Monday, September 01, 2008

Networking at work: a case study from the research

One of my survey respondents ended up being an interesting case study in the power of networking in the placement process. Here is his story.

Two seminary students (we'll call them Joe and Steve) were both going through the candidacy process at the same time; they were good friends, and had resolved not to view the process as a competition between them.

Joe found himself as the lead candidate for a position in a non-traditional ministry, and he pursued that position as far as he felt he could. As the process advanced, Joe did not sense a strong call to that position, and he felt that some of those on the search team felt the same way. In the end, Joe declined to accept the position-- even though it was offered to him-- and instead determined that post-graduate education was where the Lord was leading him.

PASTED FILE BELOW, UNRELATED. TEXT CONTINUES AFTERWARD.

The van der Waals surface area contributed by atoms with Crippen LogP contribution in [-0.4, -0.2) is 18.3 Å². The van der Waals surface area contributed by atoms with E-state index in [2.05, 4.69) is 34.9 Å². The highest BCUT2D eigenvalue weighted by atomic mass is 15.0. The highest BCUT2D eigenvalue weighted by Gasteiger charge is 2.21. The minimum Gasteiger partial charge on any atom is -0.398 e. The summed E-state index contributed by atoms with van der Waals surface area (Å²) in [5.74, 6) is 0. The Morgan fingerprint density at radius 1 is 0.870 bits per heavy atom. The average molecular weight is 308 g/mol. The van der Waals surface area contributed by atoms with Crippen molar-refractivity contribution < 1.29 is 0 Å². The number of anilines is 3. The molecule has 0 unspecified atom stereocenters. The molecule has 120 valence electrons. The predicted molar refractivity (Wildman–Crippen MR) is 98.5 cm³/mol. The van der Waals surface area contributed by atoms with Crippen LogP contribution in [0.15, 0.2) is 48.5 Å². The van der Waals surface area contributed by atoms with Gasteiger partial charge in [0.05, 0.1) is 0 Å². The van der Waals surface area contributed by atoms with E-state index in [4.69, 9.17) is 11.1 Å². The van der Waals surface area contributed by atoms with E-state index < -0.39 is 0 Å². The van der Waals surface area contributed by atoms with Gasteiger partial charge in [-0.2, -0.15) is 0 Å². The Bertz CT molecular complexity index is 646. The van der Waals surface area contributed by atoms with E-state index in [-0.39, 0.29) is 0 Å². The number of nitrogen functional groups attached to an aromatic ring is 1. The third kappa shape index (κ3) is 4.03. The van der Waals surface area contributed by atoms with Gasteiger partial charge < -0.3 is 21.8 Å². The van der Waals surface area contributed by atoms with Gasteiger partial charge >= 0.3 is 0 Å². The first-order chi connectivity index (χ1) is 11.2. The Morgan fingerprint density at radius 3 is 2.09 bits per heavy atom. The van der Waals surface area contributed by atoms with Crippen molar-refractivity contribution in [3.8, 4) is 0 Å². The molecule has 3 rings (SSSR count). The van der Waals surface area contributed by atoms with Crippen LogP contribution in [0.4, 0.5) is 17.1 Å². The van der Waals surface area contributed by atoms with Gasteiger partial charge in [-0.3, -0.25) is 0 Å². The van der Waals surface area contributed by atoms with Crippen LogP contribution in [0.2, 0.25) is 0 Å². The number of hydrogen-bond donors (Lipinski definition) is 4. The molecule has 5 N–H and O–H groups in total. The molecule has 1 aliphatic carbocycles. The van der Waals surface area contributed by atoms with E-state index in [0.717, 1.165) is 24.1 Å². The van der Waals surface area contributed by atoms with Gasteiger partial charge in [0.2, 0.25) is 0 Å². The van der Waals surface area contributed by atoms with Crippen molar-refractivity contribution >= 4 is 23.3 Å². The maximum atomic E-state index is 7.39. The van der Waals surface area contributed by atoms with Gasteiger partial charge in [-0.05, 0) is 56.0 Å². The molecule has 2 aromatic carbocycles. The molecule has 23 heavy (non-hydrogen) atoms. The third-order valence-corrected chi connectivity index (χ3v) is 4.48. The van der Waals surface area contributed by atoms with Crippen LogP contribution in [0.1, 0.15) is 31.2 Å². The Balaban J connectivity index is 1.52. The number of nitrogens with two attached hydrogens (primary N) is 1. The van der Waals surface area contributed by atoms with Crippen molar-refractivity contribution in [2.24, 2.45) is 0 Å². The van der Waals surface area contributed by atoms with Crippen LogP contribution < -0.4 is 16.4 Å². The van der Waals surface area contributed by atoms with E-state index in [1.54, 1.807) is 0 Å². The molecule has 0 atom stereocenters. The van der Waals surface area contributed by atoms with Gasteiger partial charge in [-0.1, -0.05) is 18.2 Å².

In declining the position, Joe mentioned Steve favorably to the search team, and urged them to give him consideration. They contacted Steve and he quickly advanced to become their prime candidate, and they eventually offered Steve the position, which he accepted.

In reflecting on this, Steve said, "I wasn't consciously networking, but through the network the job found me."

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